It’s funny that Bootycandy, which Catastrophic Theatre performs through March 10 at The MATCH, portrays a gay black teenager whose homophobic parents are upset that their son is being cast as the Scarecrow in The Wiz.
It’s funny, period, but especially because last fall, Robert O’Hara, who wrote Bootycandy, directed The Wiz in a Theatre Under the Stars production that has been called “the gayest, blackest The Wiz ever.”
OutSmart previewed that production in an interview with O’Hara in the October 2018 issue.
Bootycandy, which opened February 15, follows the character of Sutter (played by Xzavien Hollins) from a youngster in his underwear, through adolescence, to an out man in his twenties who has become a writer.
“The play starts in the 1970s, and it’s about things that happen to a lot of gay men today, and for centuries before, but hopefully they won’t keep happening so much,” said Hollins, who is openly gay. “It is a show that is for everybody. Everybody will see themselves in it. A lot of people in this world are made to wonder ‘Are you enough?’ [because of the] people who are meant to love you unconditionally, like family and peers.”
The off-Broadway comedy, which won a 2014 Lambda Literary Award for LGBT Drama, might be especially hilarious for audiences who get tickled by characters’ names that include Intafada, Eudarrie, and Genitalia Lakeitha Shalama Abdul.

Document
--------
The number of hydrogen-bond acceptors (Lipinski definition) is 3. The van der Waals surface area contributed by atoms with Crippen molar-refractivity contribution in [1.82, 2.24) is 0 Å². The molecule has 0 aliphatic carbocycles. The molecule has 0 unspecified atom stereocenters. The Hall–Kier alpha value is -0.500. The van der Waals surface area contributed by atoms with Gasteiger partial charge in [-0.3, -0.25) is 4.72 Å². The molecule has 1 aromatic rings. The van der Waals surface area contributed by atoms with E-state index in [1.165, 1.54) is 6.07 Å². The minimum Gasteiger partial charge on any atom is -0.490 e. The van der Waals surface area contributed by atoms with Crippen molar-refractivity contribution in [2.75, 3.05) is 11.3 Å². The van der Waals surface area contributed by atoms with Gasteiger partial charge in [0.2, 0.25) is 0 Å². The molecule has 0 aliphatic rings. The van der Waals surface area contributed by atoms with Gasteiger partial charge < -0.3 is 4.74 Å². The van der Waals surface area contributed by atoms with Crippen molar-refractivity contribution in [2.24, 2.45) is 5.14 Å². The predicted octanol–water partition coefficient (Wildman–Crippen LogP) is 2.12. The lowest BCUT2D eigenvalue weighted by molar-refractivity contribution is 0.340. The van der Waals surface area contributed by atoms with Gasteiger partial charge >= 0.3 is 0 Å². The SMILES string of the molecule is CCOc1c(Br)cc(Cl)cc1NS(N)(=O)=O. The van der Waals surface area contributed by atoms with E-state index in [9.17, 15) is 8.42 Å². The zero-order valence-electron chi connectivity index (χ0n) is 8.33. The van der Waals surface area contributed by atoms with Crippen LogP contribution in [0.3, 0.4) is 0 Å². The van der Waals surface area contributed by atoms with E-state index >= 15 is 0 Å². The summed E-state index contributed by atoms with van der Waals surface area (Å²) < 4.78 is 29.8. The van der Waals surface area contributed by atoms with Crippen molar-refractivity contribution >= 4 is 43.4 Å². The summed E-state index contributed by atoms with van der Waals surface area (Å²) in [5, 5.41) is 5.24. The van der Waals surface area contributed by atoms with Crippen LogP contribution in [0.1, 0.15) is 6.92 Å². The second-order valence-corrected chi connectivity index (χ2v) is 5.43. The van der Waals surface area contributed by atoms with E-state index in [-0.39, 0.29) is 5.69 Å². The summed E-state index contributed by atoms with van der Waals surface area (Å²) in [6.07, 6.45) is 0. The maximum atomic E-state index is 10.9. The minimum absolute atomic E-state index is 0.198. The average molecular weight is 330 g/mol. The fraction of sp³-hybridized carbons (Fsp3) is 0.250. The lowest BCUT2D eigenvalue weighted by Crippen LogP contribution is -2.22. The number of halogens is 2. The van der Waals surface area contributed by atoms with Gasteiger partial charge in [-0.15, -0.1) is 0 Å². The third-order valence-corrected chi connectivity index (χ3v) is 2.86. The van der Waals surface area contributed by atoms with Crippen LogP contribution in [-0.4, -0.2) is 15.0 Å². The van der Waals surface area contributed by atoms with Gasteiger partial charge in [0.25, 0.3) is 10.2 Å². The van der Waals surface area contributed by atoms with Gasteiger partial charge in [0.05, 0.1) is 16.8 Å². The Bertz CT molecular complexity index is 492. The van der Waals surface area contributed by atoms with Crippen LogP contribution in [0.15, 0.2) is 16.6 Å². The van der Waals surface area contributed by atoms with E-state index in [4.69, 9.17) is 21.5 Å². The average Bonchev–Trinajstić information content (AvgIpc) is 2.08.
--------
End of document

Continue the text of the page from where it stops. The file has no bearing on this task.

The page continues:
Some titles of the show’s sketch-like scenes include “Dreamin in Church,” “Drinks and Desire,” and “Last Gay Play.”
“The author drew from a lot of things in his own life in the African-American community,” says Hollins.
In fact, O’Hara told OutSmart that he played the Scarecrow in a high school production of The Wiz. What made that especially sweet is that O’Hara’s childhood idol, Michael Jackson, played the role in the 1978 movie version of the musical.
However, in Bootycandy, sensing that her son’s performing in a musical is another sign that he’s gay, Sutter’s mother responds, “You are not going to be in no damn Wiz . . . I don’t care if Michael Jackson’s mama played the Scarecrow!”
Hollins was born in Orange County, California, where his father was based as a U.S. Marine. He and his family moved around “a little bit” before settling in suburban Houston.
“The majority of the time, I went to Alief Hastings, but I graduated from George Bush High School in Richmond in 2005,” he says.
At Bush High, Hollins starred as Ben, the black hero of Night of the Living Dead, a stage adaptation and “comedic tribute” to George A. Romero’s 1968 classic horror movie of the same name.
Hollins won a scholarship to Stephen F. Austin University, where he earned a bachelor of fine arts degree in theater performance. Among his roles at SFA were Boy Willie in August Wilson’s The Piano Lesson and Pato Dooley (with an Irish accent) in Martin McDonagh’s The Beauty Queen of Leenane.
He worked extensively at Milwaukee Repertory Theater before returning to Houston, where he’s appeared in a number of shows at Catastrophic, as well as at Classical Theatre Company and others.
Next up is a role in Toast, conceived and directed by Brian Jucha, which runs from April 12 to May 5.
However, Hollins might not be long for Houston.
“I will probably leave the city at some point,” says the actor, who also works in retail. “Theater is a hobby. It is very hard to make a living here; it rarely happens. I am 32 and on the fence, like a lot of people in this world. I have to decide, ‘Am I going to just be a money-hunter?’”
When: Feb. 15—March 10
Where: MATCH, 3400 Main St.